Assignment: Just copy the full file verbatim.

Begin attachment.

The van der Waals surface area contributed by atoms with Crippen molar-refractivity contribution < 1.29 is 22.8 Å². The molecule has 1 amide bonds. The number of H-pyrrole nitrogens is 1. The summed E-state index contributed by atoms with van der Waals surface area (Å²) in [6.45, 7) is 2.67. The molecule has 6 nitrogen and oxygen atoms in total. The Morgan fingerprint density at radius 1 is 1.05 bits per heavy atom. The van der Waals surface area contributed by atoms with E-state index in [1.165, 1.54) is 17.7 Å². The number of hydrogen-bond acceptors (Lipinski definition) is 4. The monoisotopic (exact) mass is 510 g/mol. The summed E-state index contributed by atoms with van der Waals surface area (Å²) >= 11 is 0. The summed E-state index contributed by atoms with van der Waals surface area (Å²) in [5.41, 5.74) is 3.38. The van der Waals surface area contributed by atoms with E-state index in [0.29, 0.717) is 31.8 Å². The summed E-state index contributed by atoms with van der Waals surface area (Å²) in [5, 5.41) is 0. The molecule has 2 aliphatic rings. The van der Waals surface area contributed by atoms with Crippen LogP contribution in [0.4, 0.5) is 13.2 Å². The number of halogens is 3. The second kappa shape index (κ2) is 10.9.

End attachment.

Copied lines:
The van der Waals surface area contributed by atoms with Crippen molar-refractivity contribution < 1.29 is 22.8 Å². The molecule has 1 amide bonds. The number of H-pyrrole nitrogens is 1. The summed E-state index contributed by atoms with van der Waals surface area (Å²) in [6.45, 7) is 2.67. The molecule has 6 nitrogen and oxygen atoms in total. The Morgan fingerprint density at radius 1 is 1.05 bits per heavy atom. The van der Waals surface area contributed by atoms with E-state index in [1.165, 1.54) is 17.7 Å². The number of hydrogen-bond acceptors (Lipinski definition) is 4. The monoisotopic (exact) mass is 510 g/mol. The summed E-state index contributed by atoms with van der Waals surface area (Å²) >= 11 is 0. The summed E-state index contributed by atoms with van der Waals surface area (Å²) in [5.41, 5.74) is 3.38. The van der Waals surface area contributed by atoms with E-state index in [0.29, 0.717) is 31.8 Å². The summed E-state index contributed by atoms with van der Waals surface area (Å²) in [5, 5.41) is 0. The molecule has 2 aliphatic rings. The van der Waals surface area contributed by atoms with Crippen LogP contribution in [0.4, 0.5) is 13.2 Å². The number of halogens is 3. The second kappa shape index (κ2) is 10.9.